Explore unique Vietnam from the top to the bottom, meeting locals at top tourist destinations. (English and Vietnamese Language)
*Heritage listed Ha Long Bay is a major tourist attraction in Vietnam, and rightly so.The bay is home to over a thousand jungle clad limestone pillars, several of which are hollow and contain enormous caves.
*I next visit Cat Ba Island, the largest island in the bay. Half of Cat ba is National Park.I interview Tuan, a local cafe owner. He takes me for a tour of the island and we also visit a floating village, where people farm fish in small enclosures.
*Homestay with a Hill Tribe family. There are 54 ethnic groups in Vietnam.?Most are located in the remote highlands. The village of Ban Luc, where we stayed, was made up of an ethnic group called White Thai. It was a great experience to stay with a family in their traditional stilt house, with bamboo slate floor and palm leaf roof. To see how they cook, to wander the idyllic village and get a glimpse of rural life. We got to try local specialities like bamboo rice and a home made alcoholic beverage drank through bamboo straws. The community put on a song and dance show featuring traditional dance and instruments.
*Hanoi has a 1000 year history as a city. It has been invaded by the Chinese, French and Japanese. The French Colonial period in particular has had a noticeable influence on the aesthetics of the City. I visit a Bia Hoi Bar where I find relief from the constant rush and din. Lan, a student in International Relations, gives me a half day tour of Hanoi. We visit the flower market, watch people exercise around Hoan Kiem Lake, and visit Lan’s favorite restaurant, Hai Vuong Quan.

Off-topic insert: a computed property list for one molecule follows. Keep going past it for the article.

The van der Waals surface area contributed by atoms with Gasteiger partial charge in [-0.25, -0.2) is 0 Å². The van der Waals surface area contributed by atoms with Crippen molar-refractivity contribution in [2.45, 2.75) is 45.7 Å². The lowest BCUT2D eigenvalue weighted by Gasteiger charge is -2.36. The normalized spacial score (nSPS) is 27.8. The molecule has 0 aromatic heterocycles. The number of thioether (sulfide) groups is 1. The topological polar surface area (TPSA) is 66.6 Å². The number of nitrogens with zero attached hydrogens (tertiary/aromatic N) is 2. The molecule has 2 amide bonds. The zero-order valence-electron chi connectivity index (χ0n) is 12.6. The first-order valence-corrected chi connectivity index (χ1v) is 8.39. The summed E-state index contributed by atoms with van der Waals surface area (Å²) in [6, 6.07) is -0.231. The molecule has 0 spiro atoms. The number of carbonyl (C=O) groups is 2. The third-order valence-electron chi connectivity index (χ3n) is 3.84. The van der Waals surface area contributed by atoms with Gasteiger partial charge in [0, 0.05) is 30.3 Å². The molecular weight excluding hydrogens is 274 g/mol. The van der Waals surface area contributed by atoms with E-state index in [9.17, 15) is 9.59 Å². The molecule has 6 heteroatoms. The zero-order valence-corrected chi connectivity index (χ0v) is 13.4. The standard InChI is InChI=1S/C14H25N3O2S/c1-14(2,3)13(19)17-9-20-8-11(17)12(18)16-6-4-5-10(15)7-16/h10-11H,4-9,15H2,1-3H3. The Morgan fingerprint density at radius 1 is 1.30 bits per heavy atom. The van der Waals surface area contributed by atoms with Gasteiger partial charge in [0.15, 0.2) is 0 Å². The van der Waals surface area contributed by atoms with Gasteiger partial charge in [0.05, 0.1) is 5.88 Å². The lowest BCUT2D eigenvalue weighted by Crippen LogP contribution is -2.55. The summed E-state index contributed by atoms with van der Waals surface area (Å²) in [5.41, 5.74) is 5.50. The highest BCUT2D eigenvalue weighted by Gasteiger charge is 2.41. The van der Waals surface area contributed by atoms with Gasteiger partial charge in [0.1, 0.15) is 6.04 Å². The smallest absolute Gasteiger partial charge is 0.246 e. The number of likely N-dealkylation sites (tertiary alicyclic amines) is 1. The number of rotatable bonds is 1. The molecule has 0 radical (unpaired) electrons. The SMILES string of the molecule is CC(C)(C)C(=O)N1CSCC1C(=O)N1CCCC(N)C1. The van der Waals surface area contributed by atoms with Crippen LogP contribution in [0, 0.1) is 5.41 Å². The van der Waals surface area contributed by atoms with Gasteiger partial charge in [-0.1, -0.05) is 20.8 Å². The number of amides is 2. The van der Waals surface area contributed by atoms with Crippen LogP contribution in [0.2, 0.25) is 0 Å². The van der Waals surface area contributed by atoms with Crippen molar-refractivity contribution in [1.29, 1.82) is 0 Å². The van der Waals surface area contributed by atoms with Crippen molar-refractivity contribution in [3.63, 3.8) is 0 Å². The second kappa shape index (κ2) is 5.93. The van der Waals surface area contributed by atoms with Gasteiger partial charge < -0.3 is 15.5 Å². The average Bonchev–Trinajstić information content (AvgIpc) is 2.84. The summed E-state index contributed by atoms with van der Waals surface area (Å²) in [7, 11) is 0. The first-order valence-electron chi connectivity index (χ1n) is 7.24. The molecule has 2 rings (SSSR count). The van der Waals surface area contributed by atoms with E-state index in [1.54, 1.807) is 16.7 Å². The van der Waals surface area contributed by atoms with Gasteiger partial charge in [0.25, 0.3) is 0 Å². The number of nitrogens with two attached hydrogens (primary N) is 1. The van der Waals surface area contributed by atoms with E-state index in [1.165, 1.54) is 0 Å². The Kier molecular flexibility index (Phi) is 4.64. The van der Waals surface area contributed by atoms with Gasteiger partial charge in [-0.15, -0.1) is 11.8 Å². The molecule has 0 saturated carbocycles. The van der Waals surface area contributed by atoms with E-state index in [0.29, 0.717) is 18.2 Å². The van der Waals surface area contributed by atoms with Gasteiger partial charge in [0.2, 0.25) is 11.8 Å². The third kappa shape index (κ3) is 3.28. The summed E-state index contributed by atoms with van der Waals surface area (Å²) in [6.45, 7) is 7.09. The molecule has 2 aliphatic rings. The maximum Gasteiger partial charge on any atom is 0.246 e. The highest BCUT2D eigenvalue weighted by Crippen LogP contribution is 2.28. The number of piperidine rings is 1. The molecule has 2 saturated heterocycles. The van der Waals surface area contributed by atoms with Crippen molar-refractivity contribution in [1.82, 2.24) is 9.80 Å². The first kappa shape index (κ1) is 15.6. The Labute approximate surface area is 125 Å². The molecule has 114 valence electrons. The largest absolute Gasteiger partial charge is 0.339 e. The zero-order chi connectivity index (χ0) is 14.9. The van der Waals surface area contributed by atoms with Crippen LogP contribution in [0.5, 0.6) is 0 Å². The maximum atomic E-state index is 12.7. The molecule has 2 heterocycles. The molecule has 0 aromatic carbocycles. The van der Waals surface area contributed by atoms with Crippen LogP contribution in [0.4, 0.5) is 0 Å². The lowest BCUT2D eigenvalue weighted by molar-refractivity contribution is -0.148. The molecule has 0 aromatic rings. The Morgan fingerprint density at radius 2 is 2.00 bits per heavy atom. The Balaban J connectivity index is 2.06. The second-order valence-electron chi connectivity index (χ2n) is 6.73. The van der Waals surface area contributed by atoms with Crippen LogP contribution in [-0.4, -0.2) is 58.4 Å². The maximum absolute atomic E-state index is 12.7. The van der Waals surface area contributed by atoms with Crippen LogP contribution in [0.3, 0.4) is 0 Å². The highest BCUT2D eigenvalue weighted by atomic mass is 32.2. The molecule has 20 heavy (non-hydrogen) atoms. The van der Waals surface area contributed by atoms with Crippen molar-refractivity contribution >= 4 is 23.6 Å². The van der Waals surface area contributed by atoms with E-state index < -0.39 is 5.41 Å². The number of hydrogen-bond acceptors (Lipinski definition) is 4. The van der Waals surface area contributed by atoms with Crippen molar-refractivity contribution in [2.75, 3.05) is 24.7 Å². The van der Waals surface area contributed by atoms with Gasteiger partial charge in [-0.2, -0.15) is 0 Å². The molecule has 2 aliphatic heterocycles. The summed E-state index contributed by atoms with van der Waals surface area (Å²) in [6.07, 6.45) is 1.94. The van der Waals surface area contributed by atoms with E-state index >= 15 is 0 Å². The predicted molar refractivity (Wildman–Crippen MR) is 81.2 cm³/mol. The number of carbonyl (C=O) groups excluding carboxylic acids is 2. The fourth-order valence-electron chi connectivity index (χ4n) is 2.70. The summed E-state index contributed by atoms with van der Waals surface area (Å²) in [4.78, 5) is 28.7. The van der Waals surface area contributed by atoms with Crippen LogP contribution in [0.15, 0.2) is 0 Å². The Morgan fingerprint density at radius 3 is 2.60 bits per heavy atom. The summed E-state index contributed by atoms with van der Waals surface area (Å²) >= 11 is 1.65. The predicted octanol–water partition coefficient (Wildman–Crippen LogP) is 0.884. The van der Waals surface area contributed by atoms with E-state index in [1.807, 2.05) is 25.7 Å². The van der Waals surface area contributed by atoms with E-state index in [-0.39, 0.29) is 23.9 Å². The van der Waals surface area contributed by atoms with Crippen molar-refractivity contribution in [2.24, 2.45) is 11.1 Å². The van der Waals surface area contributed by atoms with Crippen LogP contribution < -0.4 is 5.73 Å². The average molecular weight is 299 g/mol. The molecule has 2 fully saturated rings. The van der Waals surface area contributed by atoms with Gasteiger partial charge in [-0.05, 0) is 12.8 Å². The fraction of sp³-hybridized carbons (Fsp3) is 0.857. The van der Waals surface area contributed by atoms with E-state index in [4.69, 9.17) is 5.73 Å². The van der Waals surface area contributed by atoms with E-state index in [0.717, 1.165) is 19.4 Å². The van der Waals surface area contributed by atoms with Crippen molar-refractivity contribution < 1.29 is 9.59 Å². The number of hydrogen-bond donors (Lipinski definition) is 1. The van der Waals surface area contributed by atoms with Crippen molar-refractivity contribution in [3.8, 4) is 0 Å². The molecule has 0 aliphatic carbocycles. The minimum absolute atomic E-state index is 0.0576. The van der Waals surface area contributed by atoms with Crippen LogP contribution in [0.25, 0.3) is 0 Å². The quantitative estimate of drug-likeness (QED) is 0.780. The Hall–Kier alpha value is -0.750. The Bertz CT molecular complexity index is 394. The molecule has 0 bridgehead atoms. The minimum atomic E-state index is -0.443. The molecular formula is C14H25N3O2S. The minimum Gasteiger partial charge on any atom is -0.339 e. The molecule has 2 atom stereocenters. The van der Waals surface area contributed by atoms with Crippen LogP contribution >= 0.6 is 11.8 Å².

*Hue was the ancient imperial city of the Nguyen Dynasty. I visit the Citadel which once contained the forbidden city, and take a dragon boat tour along the Perfume River to view the Thien Mu Pagoda and the Tombs of the Emperors. I meet up with Nhi, a commerce student who takes me to Thanh Toan Bridge where we meet a fortune teller. Nhi discusses superstition in Vietnam and we both get our palms read.
*Hoi An was the most important trading port in South East Asia in the 16th and 17th Century. It traded items like silk, ceramics and spices with China, Japan, Europe, India, and even Arabia.Then due to certain changes, it sat dormant for 200 years, remaining unchanged, until recently discovered by tourists.I interviewed Eric Kappeler, a Swiss-born sculptor living in Hoi An.I also get to see a display of Cham dancing, and visit Marble Mountain, where sculptors have made a vision of hell in the subterranean caves.
*In Nha Trang I do a story on the positive impact tourists can have on local people. Mai Loc was a cyclo driver, a chance meeting with a Norwegian couple and their gift to Loc, of a small camera, lead to him changing careers and realising his talent as a photographer. Self taught, Loc’s photos have been exhibited around the world. I also visit Monkey Island where monkeys have been taught to ride bikes.
*The hill village of Dalat is a temperate tourist escape from the tropical heat of the rest of Vietnam. The most common tourist activity in Dalat is to take an Easy Rider guided motorcycle of the surrounding countryside. I take a tour and visit a silk worm farm, a waterfall, watch traditional weaving, and visit a rural blacksmith who offers me a homemade alcoholic brew made of rice and reptile animal parts! For lunch we visit a local diner where we learn how Pho, beef noodle soup, is prepared.
*I think the first thing that you notice about Ho Chi Minh City is the traffic, elbow to elbow, a constant drone of motorcycle motors and horns. In Saigon, I interviewed video artist, Tran Dan, asking him where he finds inspiration in such a bustling city.
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